Some PC Games, are better played with a Game Pad

If you are gonna play games like Shadowrun, Overlord and Halo 2 on a PC, you would be better off investing in an Xbox 360 controller rather than simply playing with your trusty keyboard and mouse combination. The reasons are pretty simple:

  • Mouse-aiming is crippled in Shadowrun. You actually get penalized for accurate shooting.

    Quoting a Gamespy review:

    "The fast-aiming ability of the mouse has been negated by an accuracy penalty when aiming via mouse (as opposed to plugging in a gamepad). Abilities add either a generous auto-aim (Smartlink) or conduct area-effect (Strangle) as to negate the need for accurate shooting."

  • Overlord's controls are more finely-tuned on the Xbox 360 controller, and offers more options compared to using a keyboard and mouse.

    Quoting a 1UP review:

    "Problem is you need finer control than the keyboard-and-mouse setup offers on the PC. Play enough battles requiring simultaneous attacks from a gremlin horde and your antihero, and you'll notice a huge difference when using a gamepad.

    As is now becoming the standard, Overlord maps its controller layout to the ubiquitous Xbox 360 pad -- the left stick moves the master, and sweeping the right stick gives total control of the minions. So if you don't already own a gamepad, add that to the price tag.

  • 4 words when it comes to playing Halo 2 with an Xbox 360 controller: "Force Feedback" and "Auto Aim"

    Quoting a Gamespot review:

    "playing with a controller is a bit closer to the original console experience, right down to force-feedback support. This creates some really weird and potentially unbalanced trade-offs in multiplayer. By default, a player with a mouse will be able to turn more quickly and, if that player is skilled, more accurately than a gamepad user. Gamepad players can increase the right-stick sensitivity to turn faster, but they also get another benefit that feels downright dirty.

    Like the console version, the PC game employs a certain amount of auto-aim when you're using a gamepad. This makes sticking to other players for up-close shotgun blasts or melee attacks significantly easier with the gamepad, and there doesn't appear to be any way to disable it or even detect that another player is using a pad. After pumping up the gamepad's sensitivity, we found ourselves doing more damage when armed with a gamepad"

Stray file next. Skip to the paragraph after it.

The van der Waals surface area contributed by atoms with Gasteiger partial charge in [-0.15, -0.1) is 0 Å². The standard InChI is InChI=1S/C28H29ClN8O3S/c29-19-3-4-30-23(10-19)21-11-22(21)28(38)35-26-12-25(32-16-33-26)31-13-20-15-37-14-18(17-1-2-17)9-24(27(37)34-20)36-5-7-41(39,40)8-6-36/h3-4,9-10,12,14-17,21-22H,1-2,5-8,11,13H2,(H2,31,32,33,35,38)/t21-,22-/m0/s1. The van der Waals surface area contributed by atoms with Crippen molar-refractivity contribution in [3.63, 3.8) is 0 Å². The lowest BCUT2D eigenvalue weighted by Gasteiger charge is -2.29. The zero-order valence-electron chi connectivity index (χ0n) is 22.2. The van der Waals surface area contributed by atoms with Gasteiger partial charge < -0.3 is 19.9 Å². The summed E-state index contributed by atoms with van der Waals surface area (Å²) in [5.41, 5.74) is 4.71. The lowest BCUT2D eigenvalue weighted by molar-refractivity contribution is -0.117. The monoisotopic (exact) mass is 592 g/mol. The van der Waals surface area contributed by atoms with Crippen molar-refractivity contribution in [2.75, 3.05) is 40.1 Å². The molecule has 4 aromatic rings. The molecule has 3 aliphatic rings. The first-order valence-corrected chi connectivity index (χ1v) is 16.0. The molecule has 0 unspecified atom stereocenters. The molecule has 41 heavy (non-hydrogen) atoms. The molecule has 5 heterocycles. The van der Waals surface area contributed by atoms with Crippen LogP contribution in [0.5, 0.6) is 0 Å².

So, if you are gonna play something that is released both for both the Xbox 360 and the PC, get the gamepad. Play-Asia has both wired and wireless variants in stock.

Wednesday, June 27, 2007

Halo Plasma Grenade Tossing...Not Again!!

Referring to yesterday's post regarding Halo's Plasma Grenades, I decided to make a video out of it. Well, it features my attempts to get the plasma grenade to stick to my character, which I managed to on my second attempt. It's easier to toss (and stick) the grenade at opponents but its hard to have it bounce off a surface and land on yourself.

The Making of the Video

Basically I used Fraps to capture the in-game footage, however I was limited to 30 seconds per capture since I'm using the free/unregistered version of Fraps. Just so you know, each 30 second AVI file produced by Fraps is around 180 megabytes, therefore I used Windows Movie Maker (comes with Windows XP and Vista) to compress the video down to a very Internet friendly size.

Tuesday, June 26, 2007

I must stick with you...BOOOM!!

What are those sticky bombs called in Halo? Right...plasma grenades. They are my new best friends in the game since they have a nasty habit of sticking (when thrown properly) to opponents. Try as they might to shake the sticky bomb off, they won't be able to do so, and the end result: Ka BOOM!

And did I mention it's visually satisfying to watch the physics at work. This evening's game was particularly brutal with people and weapons flying here, there due to heavy weapons fire (e.g. Fuel Rod Gun and Rocket Launcher). Very interesting indeed.

Have some cake, with that server of yours.

Not much of an update today, just that if you are going to install Virtual Server 2005 R2, Windows Server 2003 and Exchange Server 2003 in one go, you'd probably be making several trips to the office pantry for some coffee, and have a slice of cake at the same time. Having a good book might help too, or a Nintendo DS with Final Fantasy III/Tetris DS/Mario Kart DS.

Having mention it, I had none of those to accompany me through the installation process today, except for that slice of cake, courtesy of my colleague's birthday.

Don't forget that if you are installing Exchange 2003, do install IIS on your server, along with the NNMP and SMTP services up and running.

Saturday, June 23, 2007

PC Gaming in Malaysia

I can safely say that original PC games are readily accessible and have become much more affordable in Malaysia, compared to that of console games. With official distributors bringing in and sometimes localizing games, PC gamers in Malaysia would be hard-pressed not to take advantage of these new advancements.

However, it would be in the best interest for everyone to see more localization efforts, and I believe the price can go down a little bit more. For proof, one just needs to look at our neighbour up north, Thailand. Localization efforts are really good up there and games can retail for 500 Baht, that's around RM 50.

Here are some useful links if you are shopping for PC games in Malaysia:
1. The Software Boutique:
2. New Era Games:
3. Sendi Mutiara: